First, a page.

9 Responses to “Leading communities I”

  1. That’s a good word dude. I reckon there’s a link there with 1 Timothy 3:1 – “If anyone sets his heart on being an overseer, he desires a noble task.” That language of ‘sets his heart’ and ‘desires’ seems to tie in with exactly where you’re coming from. Giddy up to these posts.

  2. […] communities II In the last post I introduced the idea of how language used by leaders reveals what they think about, and value, […]

  3. I know I’m a little late to the party, but I think I should have gotten some credit for my sheep photo! –
    That one came from my own wee camera everybody!

  4. […] communities III So far, I’ve suggested, that many of our churches have  a problem; a created divide between those in leadership and the […]

  5. […] about and their attitudes towards Christian communities. He’s written three posts so far: Here, here, and here. I think he shows a lot of insight, particularly on the concept of ‘primary […]

  6. I’m not sold on the ‘the church where I serve’ language. Agree with the underlying principle and that pastors definitely have to think that way, but we end up creating all these new legalistic phrases that end up causing us to be judgemental of others. (eg. what do you think about someone who calls singing in church ‘worship’?)
    For the average congregation member, he’d of course say ‘my church’, not cos he owns it but because he’s part of it. Like I say ‘my family’, not ‘the people I’m related to’ or parents as ‘the people who gave birth to me’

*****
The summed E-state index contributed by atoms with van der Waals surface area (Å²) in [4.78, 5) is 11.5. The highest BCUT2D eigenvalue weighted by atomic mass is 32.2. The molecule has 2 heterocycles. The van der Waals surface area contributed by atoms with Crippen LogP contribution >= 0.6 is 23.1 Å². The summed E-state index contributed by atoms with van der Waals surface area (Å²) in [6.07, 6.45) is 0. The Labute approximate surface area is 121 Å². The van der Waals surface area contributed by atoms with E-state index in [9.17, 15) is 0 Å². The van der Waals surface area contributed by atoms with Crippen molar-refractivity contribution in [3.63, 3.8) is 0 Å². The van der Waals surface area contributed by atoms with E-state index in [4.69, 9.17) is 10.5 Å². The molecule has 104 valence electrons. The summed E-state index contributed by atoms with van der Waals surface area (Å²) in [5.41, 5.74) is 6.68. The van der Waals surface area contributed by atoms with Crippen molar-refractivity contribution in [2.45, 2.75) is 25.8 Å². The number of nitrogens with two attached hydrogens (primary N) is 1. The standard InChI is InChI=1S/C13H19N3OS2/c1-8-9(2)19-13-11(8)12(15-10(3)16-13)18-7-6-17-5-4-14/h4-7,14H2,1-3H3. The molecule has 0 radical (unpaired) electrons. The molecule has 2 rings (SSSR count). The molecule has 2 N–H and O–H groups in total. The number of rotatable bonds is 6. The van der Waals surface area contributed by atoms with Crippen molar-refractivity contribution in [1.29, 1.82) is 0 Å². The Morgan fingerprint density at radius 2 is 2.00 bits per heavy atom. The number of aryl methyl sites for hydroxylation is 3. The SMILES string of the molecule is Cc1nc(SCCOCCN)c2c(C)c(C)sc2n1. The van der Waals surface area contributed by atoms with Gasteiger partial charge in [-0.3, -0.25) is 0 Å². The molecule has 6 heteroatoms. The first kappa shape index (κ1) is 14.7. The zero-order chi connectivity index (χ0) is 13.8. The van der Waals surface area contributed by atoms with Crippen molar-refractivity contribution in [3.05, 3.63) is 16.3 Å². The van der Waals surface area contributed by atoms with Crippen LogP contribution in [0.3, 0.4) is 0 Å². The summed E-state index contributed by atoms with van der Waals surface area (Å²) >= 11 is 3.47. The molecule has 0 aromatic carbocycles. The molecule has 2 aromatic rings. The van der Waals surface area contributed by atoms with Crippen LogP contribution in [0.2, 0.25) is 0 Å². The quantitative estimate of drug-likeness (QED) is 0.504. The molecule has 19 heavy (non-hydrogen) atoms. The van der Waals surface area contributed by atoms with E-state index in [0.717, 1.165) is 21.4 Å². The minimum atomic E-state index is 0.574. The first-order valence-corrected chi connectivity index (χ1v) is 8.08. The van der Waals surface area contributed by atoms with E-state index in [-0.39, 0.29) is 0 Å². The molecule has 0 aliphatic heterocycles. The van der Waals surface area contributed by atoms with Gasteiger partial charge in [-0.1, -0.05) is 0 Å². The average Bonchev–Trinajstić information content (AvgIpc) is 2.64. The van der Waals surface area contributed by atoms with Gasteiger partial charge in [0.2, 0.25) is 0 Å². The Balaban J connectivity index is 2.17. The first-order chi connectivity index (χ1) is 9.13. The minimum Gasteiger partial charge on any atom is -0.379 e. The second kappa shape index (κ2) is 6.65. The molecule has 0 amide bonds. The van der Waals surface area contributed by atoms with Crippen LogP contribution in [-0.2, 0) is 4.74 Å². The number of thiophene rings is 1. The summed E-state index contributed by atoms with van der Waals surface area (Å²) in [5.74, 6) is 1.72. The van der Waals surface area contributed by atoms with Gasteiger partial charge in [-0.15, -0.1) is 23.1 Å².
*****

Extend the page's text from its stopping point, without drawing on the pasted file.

But the bigger point about disconnect between pastors and sheep is a good one

  7. stephengardner Says:

    Gez, thanks for your comments. Don’t you think our language should reflect our principles? Because I’m convinced there is a widespread problem within churches, of a distinction between those in leadership and garden variety Christians, I think this is one principle worth getting right in the way we speak.
    The church is a family, but the metaphor of family has its limits. The church is not as easily defined as an earthly family. Surely we are (or should be) more interested in inclusion than biological families. And this, I think, must be represented in our language.

  8. […] has some timely (and provocative) words on leadering Christian communities – Parts I, II and […]

Leave a Reply

Fill in your details below or click an icon to log in:

WordPress.com Logo

You are commenting using your WordPress.com account. Log Out / Change )

Twitter picture

You are commenting using your Twitter account. Log Out / Change )

Facebook photo

You are commenting using your Facebook account. Log Out / Change )

Google+ photo

You are commenting using your Google+ account. Log Out / Change )

Connecting to %s

%d bloggers like this: